These improvements turn a ten-minute raid into just a few seconds depending on the difficulty and make jumping into Tera Raids online a fun and streamlined experience. They are also particularly lucrative in post-game, as Gen 9 events will focus on Tera Raids. It is a wonderful thing to see the successful mechanic in another region, and it only adds more depth to exploration without feeling like a slog.
Beautiful gameplay is marred by poor performance
While the core of Pokemon Scarlet & Violet is sound and offers some of the most ambitious changes to the series to date – it is grossly marred by performance issues.
There seem to be visual and performance glitches hindering every aspect of the games, with lag causing staggered character and Pokemon movements, battle animations cutting or freezing, and models clipping through landscapes and solid objects.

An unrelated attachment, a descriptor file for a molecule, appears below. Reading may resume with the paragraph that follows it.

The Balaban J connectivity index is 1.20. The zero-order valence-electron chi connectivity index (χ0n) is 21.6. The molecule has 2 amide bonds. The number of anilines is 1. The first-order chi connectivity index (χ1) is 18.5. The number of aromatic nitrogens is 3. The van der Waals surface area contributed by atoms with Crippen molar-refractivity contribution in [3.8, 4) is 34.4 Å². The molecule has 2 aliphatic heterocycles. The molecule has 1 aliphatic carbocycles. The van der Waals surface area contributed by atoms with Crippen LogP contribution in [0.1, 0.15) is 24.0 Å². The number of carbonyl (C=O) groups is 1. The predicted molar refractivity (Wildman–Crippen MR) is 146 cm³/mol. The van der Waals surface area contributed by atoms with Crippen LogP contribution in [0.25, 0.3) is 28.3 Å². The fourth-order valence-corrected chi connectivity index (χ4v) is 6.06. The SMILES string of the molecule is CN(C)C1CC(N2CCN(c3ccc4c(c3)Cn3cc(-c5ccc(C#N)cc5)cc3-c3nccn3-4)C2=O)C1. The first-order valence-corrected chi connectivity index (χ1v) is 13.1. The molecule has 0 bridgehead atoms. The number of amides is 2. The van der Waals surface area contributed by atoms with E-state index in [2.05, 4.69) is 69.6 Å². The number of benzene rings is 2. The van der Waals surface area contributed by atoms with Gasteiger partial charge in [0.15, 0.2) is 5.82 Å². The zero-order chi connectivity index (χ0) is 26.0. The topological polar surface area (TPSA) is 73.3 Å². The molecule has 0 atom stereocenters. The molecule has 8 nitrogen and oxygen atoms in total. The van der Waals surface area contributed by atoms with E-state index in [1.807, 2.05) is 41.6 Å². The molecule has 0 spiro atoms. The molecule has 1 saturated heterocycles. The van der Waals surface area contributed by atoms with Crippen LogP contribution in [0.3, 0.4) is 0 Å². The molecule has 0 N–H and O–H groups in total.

During the review process, battle animations regularly froze up or didn’t complete. The camera would glitch when transferring into a battle causing the screen to become stuck on the inside of objects, and Pokemon in the wild would hang or create double images.
The best example of this is seen while riding Miraidon on the water. The Pokemon in the water don’t seem to swim, simply bobbing along, and one glitch saw them duplicate themselves.
It seems every aspect of Pokemon Scarlet & Violet struggles with basic performance issues. While it doesn’t make them unplayable, it seriously impacts the joy of exploring the otherwise well-crafted world.
The Verdict – 4/5
Pokemon Scarlet & Violet are a stunning glimpse into the future of the Pokemon video game series. Ambitious gameplay and thoughtful narratives create an experience that stands above prior titles. With performance patches to improve the games’ stability, this could be one of the most important generations yet. For now, though, it’s simply a very good one.
Reviewed on the Nintendo Switch